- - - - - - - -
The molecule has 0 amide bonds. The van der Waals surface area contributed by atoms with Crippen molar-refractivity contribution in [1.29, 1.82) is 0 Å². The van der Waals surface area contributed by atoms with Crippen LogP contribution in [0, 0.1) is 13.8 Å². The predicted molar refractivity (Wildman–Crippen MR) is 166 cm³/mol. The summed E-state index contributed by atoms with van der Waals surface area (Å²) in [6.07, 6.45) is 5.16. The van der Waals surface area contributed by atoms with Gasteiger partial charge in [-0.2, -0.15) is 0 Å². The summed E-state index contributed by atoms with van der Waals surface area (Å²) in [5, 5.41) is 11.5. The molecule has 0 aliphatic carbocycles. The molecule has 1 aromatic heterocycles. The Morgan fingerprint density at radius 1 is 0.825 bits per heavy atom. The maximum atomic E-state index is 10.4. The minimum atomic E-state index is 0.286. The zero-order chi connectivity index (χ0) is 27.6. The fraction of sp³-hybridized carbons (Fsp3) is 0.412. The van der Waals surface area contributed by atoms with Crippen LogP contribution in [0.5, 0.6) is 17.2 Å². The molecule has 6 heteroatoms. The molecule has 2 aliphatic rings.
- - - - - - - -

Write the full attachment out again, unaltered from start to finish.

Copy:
The molecule has 0 amide bonds. The van der Waals surface area contributed by atoms with Crippen molar-refractivity contribution in [1.29, 1.82) is 0 Å². The van der Waals surface area contributed by atoms with Crippen LogP contribution in [0, 0.1) is 13.8 Å². The predicted molar refractivity (Wildman–Crippen MR) is 166 cm³/mol. The summed E-state index contributed by atoms with van der Waals surface area (Å²) in [6.07, 6.45) is 5.16. The van der Waals surface area contributed by atoms with Gasteiger partial charge in [-0.2, -0.15) is 0 Å². The summed E-state index contributed by atoms with van der Waals surface area (Å²) in [5, 5.41) is 11.5. The molecule has 0 aliphatic carbocycles. The molecule has 1 aromatic heterocycles. The Morgan fingerprint density at radius 1 is 0.825 bits per heavy atom. The maximum atomic E-state index is 10.4. The minimum atomic E-state index is 0.286. The zero-order chi connectivity index (χ0) is 27.6. The fraction of sp³-hybridized carbons (Fsp3) is 0.412. The van der Waals surface area contributed by atoms with Crippen LogP contribution in [0.5, 0.6) is 17.2 Å². The molecule has 6 heteroatoms. The molecule has 2 aliphatic rings.